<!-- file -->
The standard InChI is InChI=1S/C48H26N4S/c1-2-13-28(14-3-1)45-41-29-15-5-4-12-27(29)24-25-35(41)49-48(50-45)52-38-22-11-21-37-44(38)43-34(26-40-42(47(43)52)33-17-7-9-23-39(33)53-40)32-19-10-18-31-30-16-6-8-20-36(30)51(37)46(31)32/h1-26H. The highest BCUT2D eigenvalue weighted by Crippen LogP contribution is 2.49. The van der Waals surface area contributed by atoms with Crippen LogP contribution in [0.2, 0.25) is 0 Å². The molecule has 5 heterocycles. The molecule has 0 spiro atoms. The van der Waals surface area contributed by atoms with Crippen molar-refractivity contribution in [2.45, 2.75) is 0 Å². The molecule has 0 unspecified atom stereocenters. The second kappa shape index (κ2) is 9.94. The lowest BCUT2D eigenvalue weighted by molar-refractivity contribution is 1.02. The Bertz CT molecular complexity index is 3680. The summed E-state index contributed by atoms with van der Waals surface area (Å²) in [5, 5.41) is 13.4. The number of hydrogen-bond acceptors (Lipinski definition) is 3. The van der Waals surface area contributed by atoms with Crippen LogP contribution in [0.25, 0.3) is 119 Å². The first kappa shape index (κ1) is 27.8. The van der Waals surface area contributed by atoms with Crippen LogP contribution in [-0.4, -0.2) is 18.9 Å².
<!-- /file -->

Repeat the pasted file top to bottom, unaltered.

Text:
The standard InChI is InChI=1S/C48H26N4S/c1-2-13-28(14-3-1)45-41-29-15-5-4-12-27(29)24-25-35(41)49-48(50-45)52-38-22-11-21-37-44(38)43-34(26-40-42(47(43)52)33-17-7-9-23-39(33)53-40)32-19-10-18-31-30-16-6-8-20-36(30)51(37)46(31)32/h1-26H. The highest BCUT2D eigenvalue weighted by Crippen LogP contribution is 2.49. The van der Waals surface area contributed by atoms with Crippen LogP contribution in [0.2, 0.25) is 0 Å². The molecule has 5 heterocycles. The molecule has 0 spiro atoms. The van der Waals surface area contributed by atoms with Crippen molar-refractivity contribution in [2.45, 2.75) is 0 Å². The molecule has 0 unspecified atom stereocenters. The second kappa shape index (κ2) is 9.94. The lowest BCUT2D eigenvalue weighted by molar-refractivity contribution is 1.02. The Bertz CT molecular complexity index is 3680. The summed E-state index contributed by atoms with van der Waals surface area (Å²) in [5, 5.41) is 13.4. The number of hydrogen-bond acceptors (Lipinski definition) is 3. The van der Waals surface area contributed by atoms with Crippen LogP contribution in [0.25, 0.3) is 119 Å². The first kappa shape index (κ1) is 27.8. The van der Waals surface area contributed by atoms with Crippen LogP contribution in [-0.4, -0.2) is 18.9 Å².